The Wall Street Journal has an interesting article out this morning touting a new defensiveness among investors -- and what they plan on doing to protect their portfolios against a possible recession.

"With the housing downturn, credit crunch, gloomy employment data and a parade of maudlin financial forecasts have been enough to send some investors scrambling for bubble gum and beer," says The Journal. "While economists jawbone about whether the U.S. will sink into recession, investors already are thinking of ways to prepare their stock portfolios for a downturn."

The article states that, even if there isn't a full-blown recession -- usually defined as two consecutive quarters of negative economic growth -- many investors and strategists are bracing for a significant slowdown in growth.

"It's going to feel a lot like recession," says David Kostin, global investment strategist at Goldman Sachs.

The Journal also publishes an index of potential "recession-proof" sectors and companies. On that list, surprisingly (to me, anyway) is the information technology sector, with Microsoft listed as a "safe" recession-proof stock play.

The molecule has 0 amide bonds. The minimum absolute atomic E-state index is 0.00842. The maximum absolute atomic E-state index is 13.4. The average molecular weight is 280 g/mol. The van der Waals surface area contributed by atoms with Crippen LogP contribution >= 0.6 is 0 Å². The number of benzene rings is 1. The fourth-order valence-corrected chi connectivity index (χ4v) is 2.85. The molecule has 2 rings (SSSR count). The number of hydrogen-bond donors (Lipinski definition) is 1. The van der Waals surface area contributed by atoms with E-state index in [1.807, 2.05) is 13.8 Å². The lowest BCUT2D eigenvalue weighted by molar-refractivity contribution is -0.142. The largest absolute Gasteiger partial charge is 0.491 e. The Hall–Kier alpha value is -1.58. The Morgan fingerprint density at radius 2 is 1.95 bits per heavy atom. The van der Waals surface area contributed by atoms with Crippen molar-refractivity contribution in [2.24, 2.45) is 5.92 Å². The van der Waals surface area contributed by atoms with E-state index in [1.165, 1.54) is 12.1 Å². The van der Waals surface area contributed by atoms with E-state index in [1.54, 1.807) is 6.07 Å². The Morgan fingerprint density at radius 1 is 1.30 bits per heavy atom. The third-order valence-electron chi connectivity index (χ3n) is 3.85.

The article also includes the telecom sector, but I don't really have a beef with that. People won't turn in their cell phones over a few bad economic quarters. Listed as the best play in telecom is AT&T, which historically has performed well in tough economic times.

But technology stocks? When the economy goes south, technology has historically been one of the hardest-hit sectors, with the possible exception of auto and travel industry stocks. Businesses pull back on their IT expenditures in recessionary times. Americans hold off on the purchase of a new computer. Big-ticket items tech items like computers, laser printers, and packaged software like Lotus Notes or Dreamweaver are considered luxuries that people can wait for - - something to be purchased when money is ample and credit a bit more relaxed.

I'm not even sure we're going into a recession (technically defined as two straight quarters of negative economic growth, as measured by the Gross National Product (GDP) Index). The Federal Reserve has gone against it's inflation-fighting grain and lowered interest rates for the expressed purpose of keeping us out of a recession. That's a big factor.

But even if we did go into a recession, technology stocks are one of the last "save havens" I'd want to seek refuge in. Better to wait for a sunnier day.